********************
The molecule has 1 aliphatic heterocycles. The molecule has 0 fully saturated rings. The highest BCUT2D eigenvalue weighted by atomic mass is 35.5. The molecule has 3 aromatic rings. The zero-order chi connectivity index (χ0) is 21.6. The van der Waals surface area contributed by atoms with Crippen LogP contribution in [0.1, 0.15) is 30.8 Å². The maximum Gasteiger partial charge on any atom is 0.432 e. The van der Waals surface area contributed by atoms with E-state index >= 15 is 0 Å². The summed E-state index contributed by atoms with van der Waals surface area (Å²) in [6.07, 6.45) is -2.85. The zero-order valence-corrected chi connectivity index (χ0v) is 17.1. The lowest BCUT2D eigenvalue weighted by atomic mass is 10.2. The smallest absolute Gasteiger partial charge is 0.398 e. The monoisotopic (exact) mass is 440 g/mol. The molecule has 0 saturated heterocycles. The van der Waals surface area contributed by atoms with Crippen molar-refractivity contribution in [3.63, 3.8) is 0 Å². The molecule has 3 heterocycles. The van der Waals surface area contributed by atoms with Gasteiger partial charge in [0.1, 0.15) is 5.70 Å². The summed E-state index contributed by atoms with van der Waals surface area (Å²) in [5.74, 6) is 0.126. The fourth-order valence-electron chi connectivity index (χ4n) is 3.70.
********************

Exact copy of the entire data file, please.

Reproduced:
The molecule has 1 aliphatic heterocycles. The molecule has 0 fully saturated rings. The highest BCUT2D eigenvalue weighted by atomic mass is 35.5. The molecule has 3 aromatic rings. The zero-order chi connectivity index (χ0) is 21.6. The van der Waals surface area contributed by atoms with Crippen LogP contribution in [0.1, 0.15) is 30.8 Å². The maximum Gasteiger partial charge on any atom is 0.432 e. The van der Waals surface area contributed by atoms with E-state index >= 15 is 0 Å². The summed E-state index contributed by atoms with van der Waals surface area (Å²) in [6.07, 6.45) is -2.85. The zero-order valence-corrected chi connectivity index (χ0v) is 17.1. The lowest BCUT2D eigenvalue weighted by atomic mass is 10.2. The smallest absolute Gasteiger partial charge is 0.398 e. The monoisotopic (exact) mass is 440 g/mol. The molecule has 0 saturated heterocycles. The van der Waals surface area contributed by atoms with Crippen molar-refractivity contribution in [3.63, 3.8) is 0 Å². The molecule has 3 heterocycles. The van der Waals surface area contributed by atoms with Gasteiger partial charge in [0.1, 0.15) is 5.70 Å². The summed E-state index contributed by atoms with van der Waals surface area (Å²) in [5.74, 6) is 0.126. The fourth-order valence-electron chi connectivity index (χ4n) is 3.70.